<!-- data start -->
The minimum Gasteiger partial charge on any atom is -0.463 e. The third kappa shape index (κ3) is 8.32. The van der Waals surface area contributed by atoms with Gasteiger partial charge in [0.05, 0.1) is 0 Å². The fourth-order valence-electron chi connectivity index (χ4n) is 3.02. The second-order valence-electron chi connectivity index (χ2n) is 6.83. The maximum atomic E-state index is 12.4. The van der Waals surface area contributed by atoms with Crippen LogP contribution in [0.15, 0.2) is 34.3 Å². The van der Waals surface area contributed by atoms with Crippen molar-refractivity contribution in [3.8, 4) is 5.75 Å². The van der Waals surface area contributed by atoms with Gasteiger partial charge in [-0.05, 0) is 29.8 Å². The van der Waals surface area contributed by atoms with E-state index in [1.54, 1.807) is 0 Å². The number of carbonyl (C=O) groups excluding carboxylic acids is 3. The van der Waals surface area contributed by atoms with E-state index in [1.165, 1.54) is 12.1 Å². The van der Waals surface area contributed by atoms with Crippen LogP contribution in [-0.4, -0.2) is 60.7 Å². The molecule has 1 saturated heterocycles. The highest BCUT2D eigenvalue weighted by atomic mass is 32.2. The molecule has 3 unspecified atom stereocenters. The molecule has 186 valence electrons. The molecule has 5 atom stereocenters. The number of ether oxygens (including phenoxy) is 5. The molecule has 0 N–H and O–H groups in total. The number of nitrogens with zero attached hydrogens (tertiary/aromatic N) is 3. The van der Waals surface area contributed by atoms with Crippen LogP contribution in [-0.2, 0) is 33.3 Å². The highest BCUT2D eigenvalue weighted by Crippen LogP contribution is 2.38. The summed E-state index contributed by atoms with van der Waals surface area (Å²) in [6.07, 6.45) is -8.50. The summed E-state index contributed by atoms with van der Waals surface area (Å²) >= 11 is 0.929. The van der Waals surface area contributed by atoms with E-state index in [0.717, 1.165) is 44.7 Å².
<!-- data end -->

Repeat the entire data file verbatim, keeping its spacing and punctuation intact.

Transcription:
The minimum Gasteiger partial charge on any atom is -0.463 e. The third kappa shape index (κ3) is 8.32. The van der Waals surface area contributed by atoms with Gasteiger partial charge in [0.05, 0.1) is 0 Å². The fourth-order valence-electron chi connectivity index (χ4n) is 3.02. The second-order valence-electron chi connectivity index (χ2n) is 6.83. The maximum atomic E-state index is 12.4. The van der Waals surface area contributed by atoms with Crippen LogP contribution in [0.15, 0.2) is 34.3 Å². The van der Waals surface area contributed by atoms with Crippen molar-refractivity contribution in [3.8, 4) is 5.75 Å². The van der Waals surface area contributed by atoms with Gasteiger partial charge in [-0.05, 0) is 29.8 Å². The van der Waals surface area contributed by atoms with E-state index in [1.54, 1.807) is 0 Å². The number of carbonyl (C=O) groups excluding carboxylic acids is 3. The van der Waals surface area contributed by atoms with E-state index in [1.165, 1.54) is 12.1 Å². The van der Waals surface area contributed by atoms with Crippen LogP contribution in [-0.4, -0.2) is 60.7 Å². The molecule has 1 saturated heterocycles. The highest BCUT2D eigenvalue weighted by atomic mass is 32.2. The molecule has 3 unspecified atom stereocenters. The molecule has 186 valence electrons. The molecule has 5 atom stereocenters. The number of ether oxygens (including phenoxy) is 5. The molecule has 0 N–H and O–H groups in total. The number of nitrogens with zero attached hydrogens (tertiary/aromatic N) is 3. The van der Waals surface area contributed by atoms with Crippen LogP contribution in [-0.2, 0) is 33.3 Å². The highest BCUT2D eigenvalue weighted by Crippen LogP contribution is 2.38. The summed E-state index contributed by atoms with van der Waals surface area (Å²) in [6.07, 6.45) is -8.50. The summed E-state index contributed by atoms with van der Waals surface area (Å²) >= 11 is 0.929. The van der Waals surface area contributed by atoms with E-state index in [0.717, 1.165) is 44.7 Å².